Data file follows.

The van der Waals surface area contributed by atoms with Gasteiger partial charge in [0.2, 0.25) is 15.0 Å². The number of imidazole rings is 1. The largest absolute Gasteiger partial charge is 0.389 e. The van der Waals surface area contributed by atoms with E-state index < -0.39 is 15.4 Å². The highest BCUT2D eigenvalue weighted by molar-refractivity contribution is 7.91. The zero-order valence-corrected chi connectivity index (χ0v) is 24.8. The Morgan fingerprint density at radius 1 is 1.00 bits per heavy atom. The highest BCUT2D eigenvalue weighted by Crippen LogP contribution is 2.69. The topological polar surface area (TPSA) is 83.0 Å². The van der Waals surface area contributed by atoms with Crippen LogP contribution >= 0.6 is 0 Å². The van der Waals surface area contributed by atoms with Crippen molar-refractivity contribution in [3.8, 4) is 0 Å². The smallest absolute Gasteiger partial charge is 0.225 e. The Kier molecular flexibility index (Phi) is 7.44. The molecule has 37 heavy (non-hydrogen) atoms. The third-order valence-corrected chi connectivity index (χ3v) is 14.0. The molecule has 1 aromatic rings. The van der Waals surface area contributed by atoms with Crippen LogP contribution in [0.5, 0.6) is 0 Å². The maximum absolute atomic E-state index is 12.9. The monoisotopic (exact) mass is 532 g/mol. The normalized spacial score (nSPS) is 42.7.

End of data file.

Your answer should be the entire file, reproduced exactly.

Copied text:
The van der Waals surface area contributed by atoms with Gasteiger partial charge in [0.2, 0.25) is 15.0 Å². The number of imidazole rings is 1. The largest absolute Gasteiger partial charge is 0.389 e. The van der Waals surface area contributed by atoms with E-state index < -0.39 is 15.4 Å². The highest BCUT2D eigenvalue weighted by molar-refractivity contribution is 7.91. The zero-order valence-corrected chi connectivity index (χ0v) is 24.8. The Morgan fingerprint density at radius 1 is 1.00 bits per heavy atom. The highest BCUT2D eigenvalue weighted by Crippen LogP contribution is 2.69. The topological polar surface area (TPSA) is 83.0 Å². The van der Waals surface area contributed by atoms with Crippen LogP contribution >= 0.6 is 0 Å². The van der Waals surface area contributed by atoms with Crippen molar-refractivity contribution in [3.8, 4) is 0 Å². The smallest absolute Gasteiger partial charge is 0.225 e. The Kier molecular flexibility index (Phi) is 7.44. The molecule has 37 heavy (non-hydrogen) atoms. The third-order valence-corrected chi connectivity index (χ3v) is 14.0. The molecule has 1 aromatic rings. The van der Waals surface area contributed by atoms with Crippen LogP contribution in [0.5, 0.6) is 0 Å². The maximum absolute atomic E-state index is 12.9. The monoisotopic (exact) mass is 532 g/mol. The normalized spacial score (nSPS) is 42.7.